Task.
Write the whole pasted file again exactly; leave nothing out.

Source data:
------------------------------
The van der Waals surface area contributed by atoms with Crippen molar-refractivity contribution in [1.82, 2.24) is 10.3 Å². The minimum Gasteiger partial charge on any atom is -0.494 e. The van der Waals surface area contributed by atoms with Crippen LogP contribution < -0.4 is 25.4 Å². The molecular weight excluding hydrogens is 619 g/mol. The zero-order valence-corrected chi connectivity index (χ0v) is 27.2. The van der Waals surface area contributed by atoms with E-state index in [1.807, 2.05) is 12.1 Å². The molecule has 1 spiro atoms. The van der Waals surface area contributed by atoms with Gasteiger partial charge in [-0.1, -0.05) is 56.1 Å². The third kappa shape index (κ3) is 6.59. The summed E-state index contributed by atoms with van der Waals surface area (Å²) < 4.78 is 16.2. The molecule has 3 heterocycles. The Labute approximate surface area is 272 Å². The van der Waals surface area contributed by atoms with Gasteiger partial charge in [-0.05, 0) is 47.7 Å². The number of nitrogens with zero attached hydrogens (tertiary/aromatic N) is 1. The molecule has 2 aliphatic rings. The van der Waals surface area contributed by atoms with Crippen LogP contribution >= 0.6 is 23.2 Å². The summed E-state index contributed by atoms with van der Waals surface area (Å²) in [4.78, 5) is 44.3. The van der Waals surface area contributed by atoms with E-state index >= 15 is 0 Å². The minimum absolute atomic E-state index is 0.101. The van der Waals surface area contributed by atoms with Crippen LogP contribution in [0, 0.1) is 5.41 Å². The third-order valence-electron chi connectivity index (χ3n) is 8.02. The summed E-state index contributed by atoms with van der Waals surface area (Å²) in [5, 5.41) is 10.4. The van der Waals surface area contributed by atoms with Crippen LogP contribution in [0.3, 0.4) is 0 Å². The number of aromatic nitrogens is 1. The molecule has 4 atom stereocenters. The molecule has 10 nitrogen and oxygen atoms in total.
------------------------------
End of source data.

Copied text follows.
The van der Waals surface area contributed by atoms with Crippen molar-refractivity contribution in [1.82, 2.24) is 10.3 Å². The minimum Gasteiger partial charge on any atom is -0.494 e. The van der Waals surface area contributed by atoms with Crippen LogP contribution < -0.4 is 25.4 Å². The molecular weight excluding hydrogens is 619 g/mol. The zero-order valence-corrected chi connectivity index (χ0v) is 27.2. The van der Waals surface area contributed by atoms with E-state index in [1.807, 2.05) is 12.1 Å². The molecule has 1 spiro atoms. The van der Waals surface area contributed by atoms with Gasteiger partial charge in [-0.1, -0.05) is 56.1 Å². The third kappa shape index (κ3) is 6.59. The summed E-state index contributed by atoms with van der Waals surface area (Å²) < 4.78 is 16.2. The molecule has 3 heterocycles. The Labute approximate surface area is 272 Å². The van der Waals surface area contributed by atoms with Gasteiger partial charge in [-0.05, 0) is 47.7 Å². The number of nitrogens with zero attached hydrogens (tertiary/aromatic N) is 1. The molecule has 2 aliphatic rings. The van der Waals surface area contributed by atoms with Crippen LogP contribution >= 0.6 is 23.2 Å². The summed E-state index contributed by atoms with van der Waals surface area (Å²) in [4.78, 5) is 44.3. The van der Waals surface area contributed by atoms with E-state index >= 15 is 0 Å². The minimum absolute atomic E-state index is 0.101. The van der Waals surface area contributed by atoms with Crippen LogP contribution in [0, 0.1) is 5.41 Å². The third-order valence-electron chi connectivity index (χ3n) is 8.02. The summed E-state index contributed by atoms with van der Waals surface area (Å²) in [5, 5.41) is 10.4. The van der Waals surface area contributed by atoms with Crippen LogP contribution in [0.3, 0.4) is 0 Å². The number of aromatic nitrogens is 1. The molecule has 4 atom stereocenters. The molecule has 10 nitrogen and oxygen atoms in total.